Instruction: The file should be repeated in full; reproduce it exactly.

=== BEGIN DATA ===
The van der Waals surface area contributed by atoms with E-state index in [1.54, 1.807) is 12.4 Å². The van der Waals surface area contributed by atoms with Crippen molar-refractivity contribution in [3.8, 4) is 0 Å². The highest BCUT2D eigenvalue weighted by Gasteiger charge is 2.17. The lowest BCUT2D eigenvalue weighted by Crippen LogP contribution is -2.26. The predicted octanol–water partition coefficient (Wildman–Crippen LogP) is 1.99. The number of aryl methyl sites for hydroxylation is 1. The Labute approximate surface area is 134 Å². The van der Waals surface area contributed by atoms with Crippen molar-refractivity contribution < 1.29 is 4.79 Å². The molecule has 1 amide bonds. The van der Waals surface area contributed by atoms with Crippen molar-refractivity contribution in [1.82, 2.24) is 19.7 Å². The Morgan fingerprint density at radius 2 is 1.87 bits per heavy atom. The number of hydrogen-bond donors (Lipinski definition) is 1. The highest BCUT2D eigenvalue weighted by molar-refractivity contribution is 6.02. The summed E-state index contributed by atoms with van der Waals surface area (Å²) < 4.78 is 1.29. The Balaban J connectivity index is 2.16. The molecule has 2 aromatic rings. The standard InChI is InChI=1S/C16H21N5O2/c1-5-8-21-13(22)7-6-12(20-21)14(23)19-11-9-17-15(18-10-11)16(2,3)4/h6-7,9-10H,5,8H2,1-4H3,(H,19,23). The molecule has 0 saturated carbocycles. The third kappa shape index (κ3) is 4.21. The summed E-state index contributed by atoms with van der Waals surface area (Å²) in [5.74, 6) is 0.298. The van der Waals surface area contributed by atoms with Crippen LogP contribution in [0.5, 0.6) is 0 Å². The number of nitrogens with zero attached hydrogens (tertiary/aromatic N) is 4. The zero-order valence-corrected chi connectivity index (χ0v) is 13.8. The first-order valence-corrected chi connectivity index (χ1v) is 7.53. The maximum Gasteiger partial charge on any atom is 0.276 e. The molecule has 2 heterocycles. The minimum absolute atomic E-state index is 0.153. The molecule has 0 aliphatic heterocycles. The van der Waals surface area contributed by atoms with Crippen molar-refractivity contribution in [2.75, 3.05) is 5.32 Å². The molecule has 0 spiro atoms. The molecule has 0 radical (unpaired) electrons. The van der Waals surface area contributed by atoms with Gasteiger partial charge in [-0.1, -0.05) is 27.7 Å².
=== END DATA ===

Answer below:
The van der Waals surface area contributed by atoms with E-state index in [1.54, 1.807) is 12.4 Å². The van der Waals surface area contributed by atoms with Crippen molar-refractivity contribution in [3.8, 4) is 0 Å². The highest BCUT2D eigenvalue weighted by Gasteiger charge is 2.17. The lowest BCUT2D eigenvalue weighted by Crippen LogP contribution is -2.26. The predicted octanol–water partition coefficient (Wildman–Crippen LogP) is 1.99. The number of aryl methyl sites for hydroxylation is 1. The Labute approximate surface area is 134 Å². The van der Waals surface area contributed by atoms with Crippen molar-refractivity contribution < 1.29 is 4.79 Å². The molecule has 1 amide bonds. The van der Waals surface area contributed by atoms with Crippen molar-refractivity contribution in [1.82, 2.24) is 19.7 Å². The Morgan fingerprint density at radius 2 is 1.87 bits per heavy atom. The number of hydrogen-bond donors (Lipinski definition) is 1. The highest BCUT2D eigenvalue weighted by molar-refractivity contribution is 6.02. The summed E-state index contributed by atoms with van der Waals surface area (Å²) < 4.78 is 1.29. The Balaban J connectivity index is 2.16. The molecule has 2 aromatic rings. The standard InChI is InChI=1S/C16H21N5O2/c1-5-8-21-13(22)7-6-12(20-21)14(23)19-11-9-17-15(18-10-11)16(2,3)4/h6-7,9-10H,5,8H2,1-4H3,(H,19,23). The molecule has 0 saturated carbocycles. The third kappa shape index (κ3) is 4.21. The summed E-state index contributed by atoms with van der Waals surface area (Å²) in [5.74, 6) is 0.298. The van der Waals surface area contributed by atoms with Crippen LogP contribution in [0.5, 0.6) is 0 Å². The number of nitrogens with zero attached hydrogens (tertiary/aromatic N) is 4. The zero-order valence-corrected chi connectivity index (χ0v) is 13.8. The first-order valence-corrected chi connectivity index (χ1v) is 7.53. The maximum Gasteiger partial charge on any atom is 0.276 e. The molecule has 2 heterocycles. The minimum absolute atomic E-state index is 0.153. The molecule has 0 aliphatic heterocycles. The van der Waals surface area contributed by atoms with Crippen molar-refractivity contribution in [2.75, 3.05) is 5.32 Å². The molecule has 0 spiro atoms. The molecule has 0 radical (unpaired) electrons. The van der Waals surface area contributed by atoms with Gasteiger partial charge in [-0.1, -0.05) is 27.7 Å².